Kenya has made great strides in reducing its birth rate over the last few decades to promote more sustainable population development, but families are still having more children than they want. East Africa correspondent Gabe Joselow reports education is critical to closing the gap.
In the last 40 years, Kenya has lowered the fertility rate - the number of children a woman bears during her life - from about eight children per woman down to just under 5, according to World Bank and Kenyan government statistics.
The demographic change is part of Kenya's deliberate strategy to promote sustainable population growth.
Kenya has the second-lowest fertility rate in East Africa, behind Burundi, while neighboring Somalia and Uganda average around six children per woman.
The director general of Kenya's National Council for Population and Development, Boniface K'Oyugi, says socio-economic progress has changed perceptions about family size.
While it was once more cost effective to have more children who can work and give money back to the parents, he says, now the money flows the other way.
“You find the direction now changing, from now, from the parent to the children. So if the direction of the wealth, the flow, is mainly from the parents to the children, now you see the fewer children you have, the better you are as a parent.”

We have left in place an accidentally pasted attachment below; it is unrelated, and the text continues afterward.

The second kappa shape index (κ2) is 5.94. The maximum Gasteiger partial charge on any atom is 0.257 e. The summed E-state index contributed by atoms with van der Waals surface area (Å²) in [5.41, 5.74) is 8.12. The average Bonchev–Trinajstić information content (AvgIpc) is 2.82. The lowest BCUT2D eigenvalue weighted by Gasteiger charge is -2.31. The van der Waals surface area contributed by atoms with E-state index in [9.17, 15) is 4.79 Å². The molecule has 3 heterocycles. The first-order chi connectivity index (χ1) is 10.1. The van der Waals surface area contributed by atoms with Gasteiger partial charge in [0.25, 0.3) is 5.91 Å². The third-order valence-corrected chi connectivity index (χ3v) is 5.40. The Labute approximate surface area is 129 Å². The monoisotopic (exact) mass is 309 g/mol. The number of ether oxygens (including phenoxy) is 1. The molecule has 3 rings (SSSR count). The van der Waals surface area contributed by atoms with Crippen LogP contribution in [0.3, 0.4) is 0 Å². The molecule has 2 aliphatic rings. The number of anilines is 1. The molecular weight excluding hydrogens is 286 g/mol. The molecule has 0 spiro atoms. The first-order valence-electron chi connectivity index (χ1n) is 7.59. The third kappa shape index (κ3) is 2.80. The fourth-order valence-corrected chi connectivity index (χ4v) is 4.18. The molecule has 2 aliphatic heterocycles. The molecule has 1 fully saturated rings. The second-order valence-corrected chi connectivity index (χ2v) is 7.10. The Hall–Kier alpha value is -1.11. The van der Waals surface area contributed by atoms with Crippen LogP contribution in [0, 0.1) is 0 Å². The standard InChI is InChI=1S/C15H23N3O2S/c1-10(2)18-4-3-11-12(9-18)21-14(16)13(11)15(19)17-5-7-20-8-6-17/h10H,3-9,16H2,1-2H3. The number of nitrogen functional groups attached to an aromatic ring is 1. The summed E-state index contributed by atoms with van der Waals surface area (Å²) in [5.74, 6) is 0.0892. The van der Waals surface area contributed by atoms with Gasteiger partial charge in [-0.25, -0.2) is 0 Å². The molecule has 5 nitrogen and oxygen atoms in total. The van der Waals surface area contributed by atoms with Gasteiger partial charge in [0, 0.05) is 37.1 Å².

K'Oyugi says historically, Kenyans used to have more children than they desired, based on the sad assumption that some would die.
As public health services have improved, child mortality rates have fallen.
Still, K'Oyugi says many Kenyans are having more children than they say they want.
“It is still the case now in Kenya. According to the latest demographic and health survey, both men and women desire to have four children, on the average, but they are actually having five children.”
K'Oyugi says Kenya hopes to bring the fertility rate down to an average of three children per woman by 2030, and ultimately down to around two - the rate at which the population will stabilize.
Education, especially for women, he says, is the key.
“Of course, from the demographic and health survey data we have, girls that have gone beyond secondary education level generally give birth to fewer children by the time they complete their reproductive ages, as compared to their counterparts who never went to school. So education is very critical.”
Kenya is using public health clinics and youth-friendly programs to help educate the population about birth control and maternal care options.
But despite overall progress, disparities remain across the country's provinces.
According to a 2010 public health survey, more than 50 percent of married women in Nairobi use some form of contraception, compared to only 3 percent of married women in North Eastern province.
Even by the most conservative estimates, Kenya expects the population to grow from about 40 million today to more than 65 million by 2030.
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